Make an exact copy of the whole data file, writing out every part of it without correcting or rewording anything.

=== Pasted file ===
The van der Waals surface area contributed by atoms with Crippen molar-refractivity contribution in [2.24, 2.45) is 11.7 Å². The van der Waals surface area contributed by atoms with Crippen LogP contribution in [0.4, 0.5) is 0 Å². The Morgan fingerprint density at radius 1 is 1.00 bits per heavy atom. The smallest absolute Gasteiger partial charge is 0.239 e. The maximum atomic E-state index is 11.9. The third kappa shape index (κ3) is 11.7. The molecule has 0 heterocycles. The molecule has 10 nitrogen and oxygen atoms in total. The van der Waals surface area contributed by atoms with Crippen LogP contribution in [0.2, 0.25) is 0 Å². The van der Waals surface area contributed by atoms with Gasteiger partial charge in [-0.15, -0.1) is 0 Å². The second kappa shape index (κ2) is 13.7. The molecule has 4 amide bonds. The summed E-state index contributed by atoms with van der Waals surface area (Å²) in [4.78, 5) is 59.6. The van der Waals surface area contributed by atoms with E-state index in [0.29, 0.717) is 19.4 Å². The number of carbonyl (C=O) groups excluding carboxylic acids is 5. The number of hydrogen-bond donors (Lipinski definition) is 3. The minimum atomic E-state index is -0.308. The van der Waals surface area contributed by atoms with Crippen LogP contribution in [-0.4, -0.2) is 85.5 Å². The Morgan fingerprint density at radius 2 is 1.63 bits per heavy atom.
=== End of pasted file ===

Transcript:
The van der Waals surface area contributed by atoms with Crippen molar-refractivity contribution in [2.24, 2.45) is 11.7 Å². The van der Waals surface area contributed by atoms with Crippen LogP contribution in [0.4, 0.5) is 0 Å². The Morgan fingerprint density at radius 1 is 1.00 bits per heavy atom. The smallest absolute Gasteiger partial charge is 0.239 e. The maximum atomic E-state index is 11.9. The third kappa shape index (κ3) is 11.7. The molecule has 0 heterocycles. The molecule has 10 nitrogen and oxygen atoms in total. The van der Waals surface area contributed by atoms with Crippen LogP contribution in [0.2, 0.25) is 0 Å². The van der Waals surface area contributed by atoms with Gasteiger partial charge in [-0.15, -0.1) is 0 Å². The second kappa shape index (κ2) is 13.7. The molecule has 4 amide bonds. The summed E-state index contributed by atoms with van der Waals surface area (Å²) in [4.78, 5) is 59.6. The van der Waals surface area contributed by atoms with E-state index in [0.29, 0.717) is 19.4 Å². The number of carbonyl (C=O) groups excluding carboxylic acids is 5. The number of hydrogen-bond donors (Lipinski definition) is 3. The minimum atomic E-state index is -0.308. The van der Waals surface area contributed by atoms with Crippen LogP contribution in [-0.4, -0.2) is 85.5 Å². The Morgan fingerprint density at radius 2 is 1.63 bits per heavy atom.